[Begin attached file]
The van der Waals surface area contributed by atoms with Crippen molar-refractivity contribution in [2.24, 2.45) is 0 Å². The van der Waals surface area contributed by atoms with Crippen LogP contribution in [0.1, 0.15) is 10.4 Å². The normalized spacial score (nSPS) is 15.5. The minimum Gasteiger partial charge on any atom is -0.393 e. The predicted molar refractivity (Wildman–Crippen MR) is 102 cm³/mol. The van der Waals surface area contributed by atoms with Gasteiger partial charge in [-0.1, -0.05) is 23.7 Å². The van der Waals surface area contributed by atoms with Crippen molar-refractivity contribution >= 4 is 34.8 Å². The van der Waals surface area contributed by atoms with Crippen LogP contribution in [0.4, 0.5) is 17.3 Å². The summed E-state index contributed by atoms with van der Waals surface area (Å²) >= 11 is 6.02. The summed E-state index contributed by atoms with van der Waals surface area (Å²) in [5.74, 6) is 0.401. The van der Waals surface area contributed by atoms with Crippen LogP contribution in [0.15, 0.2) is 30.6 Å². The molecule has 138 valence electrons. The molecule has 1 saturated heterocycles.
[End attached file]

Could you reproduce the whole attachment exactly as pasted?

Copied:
The van der Waals surface area contributed by atoms with Crippen molar-refractivity contribution in [2.24, 2.45) is 0 Å². The van der Waals surface area contributed by atoms with Crippen LogP contribution in [0.1, 0.15) is 10.4 Å². The normalized spacial score (nSPS) is 15.5. The minimum Gasteiger partial charge on any atom is -0.393 e. The predicted molar refractivity (Wildman–Crippen MR) is 102 cm³/mol. The van der Waals surface area contributed by atoms with Gasteiger partial charge in [-0.1, -0.05) is 23.7 Å². The van der Waals surface area contributed by atoms with Crippen molar-refractivity contribution >= 4 is 34.8 Å². The van der Waals surface area contributed by atoms with Crippen LogP contribution in [0.4, 0.5) is 17.3 Å². The summed E-state index contributed by atoms with van der Waals surface area (Å²) >= 11 is 6.02. The summed E-state index contributed by atoms with van der Waals surface area (Å²) in [5.74, 6) is 0.401. The van der Waals surface area contributed by atoms with Crippen LogP contribution in [0.15, 0.2) is 30.6 Å². The molecule has 138 valence electrons. The molecule has 1 saturated heterocycles.